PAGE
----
On Listening

Dear person with whom I only spoke briefly but who was so sure you knew the cure for my son’s cvs:

I was hurt by your comment. Not because of what you said, but because you didn’t listen. You didn’t listen, because you didn’t even ask. You didn’t ask what the cause of it is (for him, it’s caused by a fatty-acid disorder that requires him to take L-carnitine daily). You didn’t know that there are others in the family with milder symptoms of this, and that I am also on L-carnitine to treat this. You didn’t ask if diet played a role (it does, but not in the way you suggested; we know that dairy is a trigger for him at times, as is chocolate). You didn’t know that we’d tried fixing it without meds, but that it didn’t work. You didn’t ask, and therefore didn’t know, that he sees a good team of doctors, in genetics and GI, who have actually gotten his episodes under control. You had no idea how often I’ve heard that my boys would be cured if they just made this or that dietary change and that I’m just fed up with hearing it.

I would’ve gladly told you all these things, if you’d asked and listened. Really. I don’t openly share these things unbidden, but if you had shown you were truly interested and asked, I’d have divulged more details.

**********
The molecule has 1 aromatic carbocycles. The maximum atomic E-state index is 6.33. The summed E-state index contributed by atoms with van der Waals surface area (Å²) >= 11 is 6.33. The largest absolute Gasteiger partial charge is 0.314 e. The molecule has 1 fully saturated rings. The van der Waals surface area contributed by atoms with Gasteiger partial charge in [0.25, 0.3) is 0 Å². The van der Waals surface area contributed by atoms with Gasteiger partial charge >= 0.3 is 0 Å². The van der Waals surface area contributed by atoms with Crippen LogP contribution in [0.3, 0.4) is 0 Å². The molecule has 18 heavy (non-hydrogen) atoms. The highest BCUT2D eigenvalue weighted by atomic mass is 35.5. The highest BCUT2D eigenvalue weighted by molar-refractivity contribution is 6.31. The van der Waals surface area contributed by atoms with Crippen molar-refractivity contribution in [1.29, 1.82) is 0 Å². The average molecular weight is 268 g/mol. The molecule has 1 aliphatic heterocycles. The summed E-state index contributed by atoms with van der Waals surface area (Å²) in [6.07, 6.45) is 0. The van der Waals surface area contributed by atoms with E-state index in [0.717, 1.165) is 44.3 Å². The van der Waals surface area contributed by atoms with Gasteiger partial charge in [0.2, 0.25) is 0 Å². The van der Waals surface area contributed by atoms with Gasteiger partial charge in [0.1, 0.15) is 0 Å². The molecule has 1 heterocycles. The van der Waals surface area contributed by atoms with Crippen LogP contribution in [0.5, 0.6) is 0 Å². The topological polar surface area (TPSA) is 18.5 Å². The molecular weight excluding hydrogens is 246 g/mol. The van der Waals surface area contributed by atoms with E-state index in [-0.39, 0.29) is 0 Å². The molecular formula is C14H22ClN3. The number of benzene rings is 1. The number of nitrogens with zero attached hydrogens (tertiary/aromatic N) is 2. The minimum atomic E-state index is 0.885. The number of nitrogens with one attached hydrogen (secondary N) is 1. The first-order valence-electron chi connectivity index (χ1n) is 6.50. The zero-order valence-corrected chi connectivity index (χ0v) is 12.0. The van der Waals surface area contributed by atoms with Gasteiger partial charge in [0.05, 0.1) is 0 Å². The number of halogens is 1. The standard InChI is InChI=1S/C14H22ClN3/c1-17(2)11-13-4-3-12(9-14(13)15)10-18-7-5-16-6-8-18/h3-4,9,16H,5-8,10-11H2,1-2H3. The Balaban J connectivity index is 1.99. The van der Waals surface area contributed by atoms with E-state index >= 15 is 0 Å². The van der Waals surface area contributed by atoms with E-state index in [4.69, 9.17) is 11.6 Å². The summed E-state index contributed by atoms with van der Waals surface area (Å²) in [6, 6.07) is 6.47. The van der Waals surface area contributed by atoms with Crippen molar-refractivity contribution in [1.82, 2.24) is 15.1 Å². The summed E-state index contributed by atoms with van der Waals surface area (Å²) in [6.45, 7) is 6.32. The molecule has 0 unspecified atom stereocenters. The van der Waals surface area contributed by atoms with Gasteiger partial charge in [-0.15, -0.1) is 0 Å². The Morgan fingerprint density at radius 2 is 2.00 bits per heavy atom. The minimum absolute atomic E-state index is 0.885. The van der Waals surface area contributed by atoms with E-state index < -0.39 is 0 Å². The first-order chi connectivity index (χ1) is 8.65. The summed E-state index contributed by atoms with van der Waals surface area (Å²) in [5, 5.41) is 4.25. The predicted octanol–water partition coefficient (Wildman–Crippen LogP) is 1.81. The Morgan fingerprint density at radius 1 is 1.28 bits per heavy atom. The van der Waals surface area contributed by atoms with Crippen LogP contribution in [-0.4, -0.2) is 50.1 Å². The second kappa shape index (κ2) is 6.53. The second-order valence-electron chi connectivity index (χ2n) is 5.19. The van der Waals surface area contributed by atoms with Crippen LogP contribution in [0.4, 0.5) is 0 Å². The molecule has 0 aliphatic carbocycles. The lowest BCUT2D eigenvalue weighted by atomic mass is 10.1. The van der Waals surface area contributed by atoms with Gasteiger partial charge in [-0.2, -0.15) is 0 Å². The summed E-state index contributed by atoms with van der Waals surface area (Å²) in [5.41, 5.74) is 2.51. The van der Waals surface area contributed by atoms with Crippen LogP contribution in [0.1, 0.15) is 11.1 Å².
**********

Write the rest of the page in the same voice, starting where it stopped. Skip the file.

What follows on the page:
But then, I wasn’t listening to you, either. I didn’t listen to the subtext in what you were saying. In telling me that this dietary change would fix my son’s problem, I didn’t listen to hear that, most likely, you or someone in your family had had a great success with a medical issue through making this dietary change. I didn’t listen for the gratitude you have for that cure, and the excitement to share that relief with others. I didn’t think to remember the times I’ve found a seemingly miraculous fix and have been overzealous in sharing that with others without listening to their unique situations. Situations where the cure I found might not work for them.

Maybe next time you’ll ask and listen before immediately suggesting a cure. Maybe in your zeal you’ll forget to listen. I can’t control that. But I hope that next time, I’ll be sure to listen to the subtext and not completely dismiss you, even if I don’t think your suggestion a good one for me.


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